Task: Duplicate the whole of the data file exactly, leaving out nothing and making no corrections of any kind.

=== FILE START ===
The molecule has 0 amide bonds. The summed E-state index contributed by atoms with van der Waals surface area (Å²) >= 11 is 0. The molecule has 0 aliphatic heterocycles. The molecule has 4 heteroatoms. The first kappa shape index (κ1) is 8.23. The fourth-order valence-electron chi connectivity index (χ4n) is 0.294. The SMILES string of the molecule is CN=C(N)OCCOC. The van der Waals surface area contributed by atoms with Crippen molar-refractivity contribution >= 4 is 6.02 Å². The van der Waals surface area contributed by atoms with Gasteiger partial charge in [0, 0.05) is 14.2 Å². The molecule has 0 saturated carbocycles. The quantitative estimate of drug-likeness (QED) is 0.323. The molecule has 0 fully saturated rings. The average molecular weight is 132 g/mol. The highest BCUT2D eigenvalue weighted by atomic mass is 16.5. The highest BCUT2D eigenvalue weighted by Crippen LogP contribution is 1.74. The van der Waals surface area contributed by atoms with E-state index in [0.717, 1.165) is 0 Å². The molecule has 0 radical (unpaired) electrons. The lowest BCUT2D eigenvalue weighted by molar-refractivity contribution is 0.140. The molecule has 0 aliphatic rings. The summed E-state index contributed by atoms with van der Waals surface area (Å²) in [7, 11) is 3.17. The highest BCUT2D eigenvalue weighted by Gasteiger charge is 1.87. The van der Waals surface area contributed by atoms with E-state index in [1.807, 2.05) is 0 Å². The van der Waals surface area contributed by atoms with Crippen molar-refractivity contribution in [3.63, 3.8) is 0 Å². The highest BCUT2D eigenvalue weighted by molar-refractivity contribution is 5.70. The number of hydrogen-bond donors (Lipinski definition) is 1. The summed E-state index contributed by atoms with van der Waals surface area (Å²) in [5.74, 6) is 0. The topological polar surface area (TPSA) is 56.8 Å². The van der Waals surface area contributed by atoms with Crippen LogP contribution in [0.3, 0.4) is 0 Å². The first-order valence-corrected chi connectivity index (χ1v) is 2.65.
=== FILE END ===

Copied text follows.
The molecule has 0 amide bonds. The summed E-state index contributed by atoms with van der Waals surface area (Å²) >= 11 is 0. The molecule has 0 aliphatic heterocycles. The molecule has 4 heteroatoms. The first kappa shape index (κ1) is 8.23. The fourth-order valence-electron chi connectivity index (χ4n) is 0.294. The SMILES string of the molecule is CN=C(N)OCCOC. The van der Waals surface area contributed by atoms with Crippen molar-refractivity contribution >= 4 is 6.02 Å². The van der Waals surface area contributed by atoms with Gasteiger partial charge in [0, 0.05) is 14.2 Å². The molecule has 0 saturated carbocycles. The quantitative estimate of drug-likeness (QED) is 0.323. The molecule has 0 fully saturated rings. The average molecular weight is 132 g/mol. The highest BCUT2D eigenvalue weighted by atomic mass is 16.5. The highest BCUT2D eigenvalue weighted by Crippen LogP contribution is 1.74. The van der Waals surface area contributed by atoms with E-state index in [0.717, 1.165) is 0 Å². The molecule has 0 radical (unpaired) electrons. The lowest BCUT2D eigenvalue weighted by molar-refractivity contribution is 0.140. The molecule has 0 aliphatic rings. The summed E-state index contributed by atoms with van der Waals surface area (Å²) in [7, 11) is 3.17. The highest BCUT2D eigenvalue weighted by Gasteiger charge is 1.87. The van der Waals surface area contributed by atoms with E-state index in [1.807, 2.05) is 0 Å². The van der Waals surface area contributed by atoms with Crippen molar-refractivity contribution in [3.63, 3.8) is 0 Å². The highest BCUT2D eigenvalue weighted by molar-refractivity contribution is 5.70. The number of hydrogen-bond donors (Lipinski definition) is 1. The summed E-state index contributed by atoms with van der Waals surface area (Å²) in [5.74, 6) is 0. The topological polar surface area (TPSA) is 56.8 Å². The van der Waals surface area contributed by atoms with Crippen LogP contribution in [0.3, 0.4) is 0 Å². The first-order valence-corrected chi connectivity index (χ1v) is 2.65.